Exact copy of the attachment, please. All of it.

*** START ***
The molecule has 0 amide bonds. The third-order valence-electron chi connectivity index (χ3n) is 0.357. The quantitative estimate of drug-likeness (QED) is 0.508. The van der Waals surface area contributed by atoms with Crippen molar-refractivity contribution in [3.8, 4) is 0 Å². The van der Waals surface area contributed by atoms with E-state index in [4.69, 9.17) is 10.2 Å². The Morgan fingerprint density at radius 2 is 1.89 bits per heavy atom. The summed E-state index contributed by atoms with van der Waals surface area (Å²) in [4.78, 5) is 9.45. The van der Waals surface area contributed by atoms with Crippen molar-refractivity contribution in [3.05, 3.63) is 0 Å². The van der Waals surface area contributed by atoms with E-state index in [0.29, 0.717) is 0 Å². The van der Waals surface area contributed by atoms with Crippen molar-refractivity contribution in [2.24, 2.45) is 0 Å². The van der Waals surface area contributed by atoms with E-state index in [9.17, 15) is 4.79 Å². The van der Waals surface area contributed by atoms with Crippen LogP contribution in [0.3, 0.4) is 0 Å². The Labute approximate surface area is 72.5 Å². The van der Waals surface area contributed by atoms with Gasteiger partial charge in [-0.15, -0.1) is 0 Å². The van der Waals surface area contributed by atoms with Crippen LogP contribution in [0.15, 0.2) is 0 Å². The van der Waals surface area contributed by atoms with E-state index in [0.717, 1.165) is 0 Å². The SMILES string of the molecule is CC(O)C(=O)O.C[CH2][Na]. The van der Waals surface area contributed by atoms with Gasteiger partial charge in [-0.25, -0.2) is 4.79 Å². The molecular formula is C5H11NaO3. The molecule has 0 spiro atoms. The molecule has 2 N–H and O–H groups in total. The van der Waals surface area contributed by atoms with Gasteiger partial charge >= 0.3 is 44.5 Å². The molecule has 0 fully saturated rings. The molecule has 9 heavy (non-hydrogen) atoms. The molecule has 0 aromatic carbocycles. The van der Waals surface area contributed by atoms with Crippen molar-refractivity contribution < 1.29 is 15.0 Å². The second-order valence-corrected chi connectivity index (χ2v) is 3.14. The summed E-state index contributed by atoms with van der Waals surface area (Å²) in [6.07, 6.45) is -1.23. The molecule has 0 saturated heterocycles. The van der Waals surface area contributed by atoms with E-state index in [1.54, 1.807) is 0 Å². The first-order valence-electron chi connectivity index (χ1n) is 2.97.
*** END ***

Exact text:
The molecule has 0 amide bonds. The third-order valence-electron chi connectivity index (χ3n) is 0.357. The quantitative estimate of drug-likeness (QED) is 0.508. The van der Waals surface area contributed by atoms with Crippen molar-refractivity contribution in [3.8, 4) is 0 Å². The van der Waals surface area contributed by atoms with E-state index in [4.69, 9.17) is 10.2 Å². The Morgan fingerprint density at radius 2 is 1.89 bits per heavy atom. The summed E-state index contributed by atoms with van der Waals surface area (Å²) in [4.78, 5) is 9.45. The van der Waals surface area contributed by atoms with Crippen molar-refractivity contribution in [3.05, 3.63) is 0 Å². The van der Waals surface area contributed by atoms with E-state index in [0.29, 0.717) is 0 Å². The van der Waals surface area contributed by atoms with Crippen molar-refractivity contribution in [2.24, 2.45) is 0 Å². The van der Waals surface area contributed by atoms with E-state index in [9.17, 15) is 4.79 Å². The van der Waals surface area contributed by atoms with Crippen LogP contribution in [0.3, 0.4) is 0 Å². The Labute approximate surface area is 72.5 Å². The van der Waals surface area contributed by atoms with Gasteiger partial charge in [-0.15, -0.1) is 0 Å². The van der Waals surface area contributed by atoms with Crippen LogP contribution in [0.15, 0.2) is 0 Å². The van der Waals surface area contributed by atoms with E-state index in [0.717, 1.165) is 0 Å². The SMILES string of the molecule is CC(O)C(=O)O.C[CH2][Na]. The van der Waals surface area contributed by atoms with Gasteiger partial charge in [-0.25, -0.2) is 4.79 Å². The molecular formula is C5H11NaO3. The molecule has 0 spiro atoms. The molecule has 2 N–H and O–H groups in total. The van der Waals surface area contributed by atoms with Gasteiger partial charge >= 0.3 is 44.5 Å². The molecule has 0 fully saturated rings. The molecule has 9 heavy (non-hydrogen) atoms. The molecule has 0 aromatic carbocycles. The van der Waals surface area contributed by atoms with Crippen molar-refractivity contribution < 1.29 is 15.0 Å². The second-order valence-corrected chi connectivity index (χ2v) is 3.14. The summed E-state index contributed by atoms with van der Waals surface area (Å²) in [6.07, 6.45) is -1.23. The molecule has 0 saturated heterocycles. The van der Waals surface area contributed by atoms with E-state index in [1.54, 1.807) is 0 Å². The first-order valence-electron chi connectivity index (χ1n) is 2.97.